The Financial Services Authority (FSA) has today announced fines for one firm and two individuals for failures in relation to the sale of Lehman-backed structured products between November 2007 and August 2008.
Dundee based law firm Thorntons Law LLP (‘Thorntons’), which provides investment advice to customers under the brand name ‘Thorntons Investment Services’, has been fined £35,000, with a separate fine of £10,500 for one of its partners, Michael Royden. A third fine of £28,000 has been given to Robert Peter Yarr, at McClelland Yarr Financial Services Limited, an IFA firm based in Belfast.
This enforcement action comes following an FSA review of the marketing and distribution of structured products, particularly those backed by Lehman Brothers, concluded in October 2009.
The FSA found that, in relation to its sales of Lehman-backed structured products, Thorntons did not give suitable advice to its customers in some cases. In particular, Thorntons:
- made recommendations to customers to invest in structured products, when those customers could not afford to lose money;
- recommended that a high concentration of customers’ savings and investment portfolios be placed in structured products which, in one case, resulted in a customer having 45% of his wealth invested in a single structured product;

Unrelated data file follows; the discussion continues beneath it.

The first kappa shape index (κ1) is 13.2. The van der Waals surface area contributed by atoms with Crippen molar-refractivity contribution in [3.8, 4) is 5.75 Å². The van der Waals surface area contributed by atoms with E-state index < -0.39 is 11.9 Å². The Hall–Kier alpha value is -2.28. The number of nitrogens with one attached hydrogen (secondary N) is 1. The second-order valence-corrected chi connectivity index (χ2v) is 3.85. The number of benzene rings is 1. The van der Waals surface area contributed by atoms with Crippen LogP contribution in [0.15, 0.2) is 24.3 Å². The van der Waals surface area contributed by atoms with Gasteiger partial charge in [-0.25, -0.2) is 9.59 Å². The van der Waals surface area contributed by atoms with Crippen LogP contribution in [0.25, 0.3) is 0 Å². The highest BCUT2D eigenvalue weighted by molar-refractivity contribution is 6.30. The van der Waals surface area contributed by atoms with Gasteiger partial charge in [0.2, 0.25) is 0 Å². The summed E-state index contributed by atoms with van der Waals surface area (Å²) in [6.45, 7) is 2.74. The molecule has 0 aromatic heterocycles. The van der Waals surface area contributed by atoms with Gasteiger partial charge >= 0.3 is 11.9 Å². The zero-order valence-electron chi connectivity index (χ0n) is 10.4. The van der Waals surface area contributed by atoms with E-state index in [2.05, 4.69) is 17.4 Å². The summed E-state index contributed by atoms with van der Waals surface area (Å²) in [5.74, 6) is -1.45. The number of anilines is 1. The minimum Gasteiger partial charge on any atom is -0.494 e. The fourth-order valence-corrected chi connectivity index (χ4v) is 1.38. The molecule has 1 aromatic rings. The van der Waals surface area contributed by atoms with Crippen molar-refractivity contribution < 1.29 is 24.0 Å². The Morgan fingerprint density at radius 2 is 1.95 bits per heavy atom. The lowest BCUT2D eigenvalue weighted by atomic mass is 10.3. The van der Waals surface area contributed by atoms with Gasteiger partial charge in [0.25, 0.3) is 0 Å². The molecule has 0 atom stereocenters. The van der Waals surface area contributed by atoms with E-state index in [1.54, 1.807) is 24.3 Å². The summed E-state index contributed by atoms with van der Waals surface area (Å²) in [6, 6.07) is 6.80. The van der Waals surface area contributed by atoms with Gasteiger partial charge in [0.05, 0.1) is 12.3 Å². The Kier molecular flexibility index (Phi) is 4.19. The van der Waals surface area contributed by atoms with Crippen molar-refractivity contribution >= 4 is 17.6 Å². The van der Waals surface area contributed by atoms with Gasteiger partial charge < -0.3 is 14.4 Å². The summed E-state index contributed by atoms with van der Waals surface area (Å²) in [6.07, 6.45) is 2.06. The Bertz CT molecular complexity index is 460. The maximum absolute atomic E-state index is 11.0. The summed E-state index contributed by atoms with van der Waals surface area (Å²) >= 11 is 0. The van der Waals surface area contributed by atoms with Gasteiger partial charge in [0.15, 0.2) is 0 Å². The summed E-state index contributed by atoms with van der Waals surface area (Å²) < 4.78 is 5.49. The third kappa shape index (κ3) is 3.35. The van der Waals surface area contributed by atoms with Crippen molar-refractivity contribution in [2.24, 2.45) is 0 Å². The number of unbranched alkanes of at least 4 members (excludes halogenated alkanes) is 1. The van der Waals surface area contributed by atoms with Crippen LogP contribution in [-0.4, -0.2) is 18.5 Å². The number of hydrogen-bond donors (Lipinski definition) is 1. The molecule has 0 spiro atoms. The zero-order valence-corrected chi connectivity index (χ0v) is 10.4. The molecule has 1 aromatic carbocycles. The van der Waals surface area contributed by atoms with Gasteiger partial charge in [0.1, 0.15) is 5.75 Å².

- used misleading phrases to describe structured products in letters to customers such as “absolutely no risk to capital”; and
- failed to implement and maintain appropriate compliance monitoring.
Michael Royden, the partner at Thorntons responsible for compliance oversight, had no financial services experience prior to taking responsibility for Thorntons Investment Services. Royden failed to adequately inform himself about Lehman-backed structured products prior to Lehmans’ insolvency. Royden also delegated day-to-day compliance tasks to another person and failed to put in place adequate systems and controls to collate management information about Lehman-backed structured products.
The FSA has also fined Robert Peter Yarr, a financial adviser at McClelland Yarr. Not only did Robert Yarr not fully understand and warn customers of the counterparty risk associated with structured products, he also failed to keep adequate records, conduct product research and ensure sufficient compliance oversight and management at the firm.
Margaret Cole, managing director of enforcement and financial crime, said:
“Firms and individuals giving investment advice must properly assess their clients’ needs and make suitable recommendations– they must also have the necessary systems and controls in place to ensure that this happens. This is vital when it comes to products which put customers’ capital at risk and we have repeatedly reminded firms that the risks must be communicated to customers in a way which is fair, clear and not misleading.
"Where we find evidence that firms are giving unsuitable advice to investors relating to complicated investments such as structured products we will not hesitate to take action."
Thorntons, Royden and Yarr cooperated fully with the FSA investigations. They agreed to provide redress where appropriate and also settled at an early stage, qualifying for a 30% discount.